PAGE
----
I’m not doubting any of your suggestions or experiences for a second.

    However, I should probably explain that I (like many others) currently am contemplating the “best” way for me personally to fireform 6Dasher brass. Of the many options to go about it(hydro-form, false shoulder, cream of wheat, cheap component, etc)and their associated pros & cons, I guess I was under the impression that most of top tier PRS guys like yourself would just use an old toasted barrel to fireform and save the life/round count on their new replacement barrels?
    Is that not the case or at least not typical?



  • @tscustoms said:

    @tackyp "Fireforming" the brass to a different barrel than what you're going to be loading them for is more likely to cause you issue than be of any benefit. Good way to wreck it actually, especially if the base diameters on the chamber are greatly different.
    If you pop the base out too much, you quite often can't get it back and will always have sticky extraction in the smaller chamber regardless of full length sizing. The case head is harder and develops a memory easier than the top side of the case and there is no way of returning it to normal condition. You can undersize it to fit the chamber and it will snap back to it's largest prior dimension upon firing. One of many of my expensive lessons.

    Tossing that brass is going to be painful, but off it goes. I have a 100 brand new Lapua 308 brass.

    Debating whether I should get the write off the new 100 Lapua 308 and get 300 new Alpha Brass in 308. Alpha 308 large primer is out of stock right now. Orkan says Alpha is good stuff.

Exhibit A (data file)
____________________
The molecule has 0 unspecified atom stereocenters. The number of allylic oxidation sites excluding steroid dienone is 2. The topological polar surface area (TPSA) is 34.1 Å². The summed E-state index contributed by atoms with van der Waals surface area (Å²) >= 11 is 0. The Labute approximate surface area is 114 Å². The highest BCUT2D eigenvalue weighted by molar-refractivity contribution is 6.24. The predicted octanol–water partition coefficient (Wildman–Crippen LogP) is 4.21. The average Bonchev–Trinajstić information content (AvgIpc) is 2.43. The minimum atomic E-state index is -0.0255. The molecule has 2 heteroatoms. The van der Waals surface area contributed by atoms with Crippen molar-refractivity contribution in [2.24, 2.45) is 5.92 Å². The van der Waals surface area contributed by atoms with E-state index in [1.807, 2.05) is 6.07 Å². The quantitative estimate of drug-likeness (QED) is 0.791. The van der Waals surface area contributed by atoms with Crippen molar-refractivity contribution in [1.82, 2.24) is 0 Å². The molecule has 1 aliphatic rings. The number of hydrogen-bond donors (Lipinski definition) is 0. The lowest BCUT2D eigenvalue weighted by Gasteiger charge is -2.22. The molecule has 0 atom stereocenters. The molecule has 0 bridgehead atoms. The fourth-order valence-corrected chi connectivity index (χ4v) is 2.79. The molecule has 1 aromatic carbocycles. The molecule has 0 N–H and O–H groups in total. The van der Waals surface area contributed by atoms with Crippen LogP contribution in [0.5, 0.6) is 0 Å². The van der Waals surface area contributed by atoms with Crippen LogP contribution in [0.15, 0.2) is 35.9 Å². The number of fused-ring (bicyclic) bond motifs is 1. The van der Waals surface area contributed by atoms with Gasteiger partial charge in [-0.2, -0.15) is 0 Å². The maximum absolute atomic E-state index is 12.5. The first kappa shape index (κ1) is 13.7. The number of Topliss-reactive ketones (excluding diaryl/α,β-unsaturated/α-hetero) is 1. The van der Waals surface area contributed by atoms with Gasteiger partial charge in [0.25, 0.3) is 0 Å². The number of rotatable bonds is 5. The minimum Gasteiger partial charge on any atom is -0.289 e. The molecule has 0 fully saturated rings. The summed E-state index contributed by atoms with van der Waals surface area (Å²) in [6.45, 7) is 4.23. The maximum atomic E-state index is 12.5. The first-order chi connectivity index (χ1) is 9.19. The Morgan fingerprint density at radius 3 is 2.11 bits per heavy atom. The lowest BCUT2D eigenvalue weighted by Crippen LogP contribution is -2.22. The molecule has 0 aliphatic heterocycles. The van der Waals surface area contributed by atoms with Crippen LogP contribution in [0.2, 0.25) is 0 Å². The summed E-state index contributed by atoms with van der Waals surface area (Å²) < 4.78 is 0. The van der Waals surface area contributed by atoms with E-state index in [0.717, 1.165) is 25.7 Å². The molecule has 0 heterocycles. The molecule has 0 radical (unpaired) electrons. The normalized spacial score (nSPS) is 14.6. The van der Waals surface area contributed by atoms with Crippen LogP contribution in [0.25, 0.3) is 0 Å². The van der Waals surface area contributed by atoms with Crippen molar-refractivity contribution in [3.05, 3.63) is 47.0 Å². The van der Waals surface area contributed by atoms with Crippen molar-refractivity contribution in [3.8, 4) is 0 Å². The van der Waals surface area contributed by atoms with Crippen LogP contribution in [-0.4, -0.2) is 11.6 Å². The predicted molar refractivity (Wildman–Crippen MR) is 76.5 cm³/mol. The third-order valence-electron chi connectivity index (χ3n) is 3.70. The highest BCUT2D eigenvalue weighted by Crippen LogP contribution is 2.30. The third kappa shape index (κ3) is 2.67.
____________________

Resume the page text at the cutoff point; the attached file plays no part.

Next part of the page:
• @midwestside said:

    Are you suggesting that you use a new lot of brass with every barrel change?

    It's not so much that you "must" but that you shouldn't be surprised if you need to. Same reamer, barrel manufactured and purchased same time as old one, same brass, same same same same... but yet the new barrel will cause the action to have a hard click on primary extraction. No matter how "small" the sizing die used, and how much physically smaller the brass is than the chamber, upon firing it will retain the previous memory... and bind up.

    So you can go to a larger chamber, but not the same or smaller.

    Here's why: When you have enough firings on the brass, it fills out to form the previous chamber PERFECTLY. That brass will take a "set" somewhat. The brass characteristics change upon each firing. This is clearly evidenced by the fact that you must fire a piece of brass at least 3-4 times before it is a very close approximation of the chamber it was fired in. It's not until you see those shoulder/body junctions square off nicely that you are there. Also, the old barrel chamber does expand and change the more firings you subject it to. It will NOT be as small of a chamber as you started out with. So, each subsequent firing, the brass is filling a larger space... essentially. The material is becoming more brittle and not springing back as much. So it's not unimaginable to see a half a thousandth difference between a shot up barrel chamber and a freshly cut chamber in a perfectly stress relieved barrel.

    So you see, they are the "same," but also not.



  • @orkan said:

    No matter how "small" the sizing die used, and how much physically smaller the brass is than the chamber, upon firing it will retain the previous memory... and bind up.

    That’s interesting, I never thought about it like that, but it makes sense. A buddy gave me a handful of brass one time I was gonna try and use it for hunting loads. No matter what I did I couldn’t get it to size back down enough to chamber correctly. Had to readjust my die for shoulder bump but it was tight chambering. Had to have been in the case head area causing the issue. I just scrapped it.